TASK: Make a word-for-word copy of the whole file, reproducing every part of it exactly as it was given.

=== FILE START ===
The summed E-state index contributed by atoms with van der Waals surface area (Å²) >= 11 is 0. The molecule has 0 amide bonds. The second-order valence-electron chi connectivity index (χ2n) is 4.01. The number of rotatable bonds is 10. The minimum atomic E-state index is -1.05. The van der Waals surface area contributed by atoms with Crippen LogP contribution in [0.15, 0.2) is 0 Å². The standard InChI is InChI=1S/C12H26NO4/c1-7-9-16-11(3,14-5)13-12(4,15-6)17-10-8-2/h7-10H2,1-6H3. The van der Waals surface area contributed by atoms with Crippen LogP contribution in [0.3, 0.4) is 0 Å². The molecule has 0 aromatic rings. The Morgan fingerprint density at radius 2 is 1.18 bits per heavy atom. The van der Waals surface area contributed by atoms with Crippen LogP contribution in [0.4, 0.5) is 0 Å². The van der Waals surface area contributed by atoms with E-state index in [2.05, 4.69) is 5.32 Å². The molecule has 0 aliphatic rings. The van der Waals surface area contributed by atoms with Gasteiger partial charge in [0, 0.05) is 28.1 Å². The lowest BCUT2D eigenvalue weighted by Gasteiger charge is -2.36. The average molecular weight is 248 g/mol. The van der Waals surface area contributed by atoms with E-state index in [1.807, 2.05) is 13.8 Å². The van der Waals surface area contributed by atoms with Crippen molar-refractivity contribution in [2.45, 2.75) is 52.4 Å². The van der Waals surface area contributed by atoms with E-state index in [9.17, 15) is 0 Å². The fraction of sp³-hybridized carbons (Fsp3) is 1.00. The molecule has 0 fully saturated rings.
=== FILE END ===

The summed E-state index contributed by atoms with van der Waals surface area (Å²) >= 11 is 0. The molecule has 0 amide bonds. The second-order valence-electron chi connectivity index (χ2n) is 4.01. The number of rotatable bonds is 10. The minimum atomic E-state index is -1.05. The van der Waals surface area contributed by atoms with Crippen LogP contribution in [0.15, 0.2) is 0 Å². The standard InChI is InChI=1S/C12H26NO4/c1-7-9-16-11(3,14-5)13-12(4,15-6)17-10-8-2/h7-10H2,1-6H3. The van der Waals surface area contributed by atoms with Crippen LogP contribution in [0.3, 0.4) is 0 Å². The molecule has 0 aromatic rings. The Morgan fingerprint density at radius 2 is 1.18 bits per heavy atom. The van der Waals surface area contributed by atoms with Crippen LogP contribution in [0.4, 0.5) is 0 Å². The van der Waals surface area contributed by atoms with E-state index in [2.05, 4.69) is 5.32 Å². The molecule has 0 aliphatic rings. The van der Waals surface area contributed by atoms with Gasteiger partial charge in [0, 0.05) is 28.1 Å². The lowest BCUT2D eigenvalue weighted by Gasteiger charge is -2.36. The average molecular weight is 248 g/mol. The van der Waals surface area contributed by atoms with E-state index in [1.807, 2.05) is 13.8 Å². The van der Waals surface area contributed by atoms with Crippen molar-refractivity contribution in [2.45, 2.75) is 52.4 Å². The van der Waals surface area contributed by atoms with E-state index in [9.17, 15) is 0 Å². The fraction of sp³-hybridized carbons (Fsp3) is 1.00. The molecule has 0 fully saturated rings.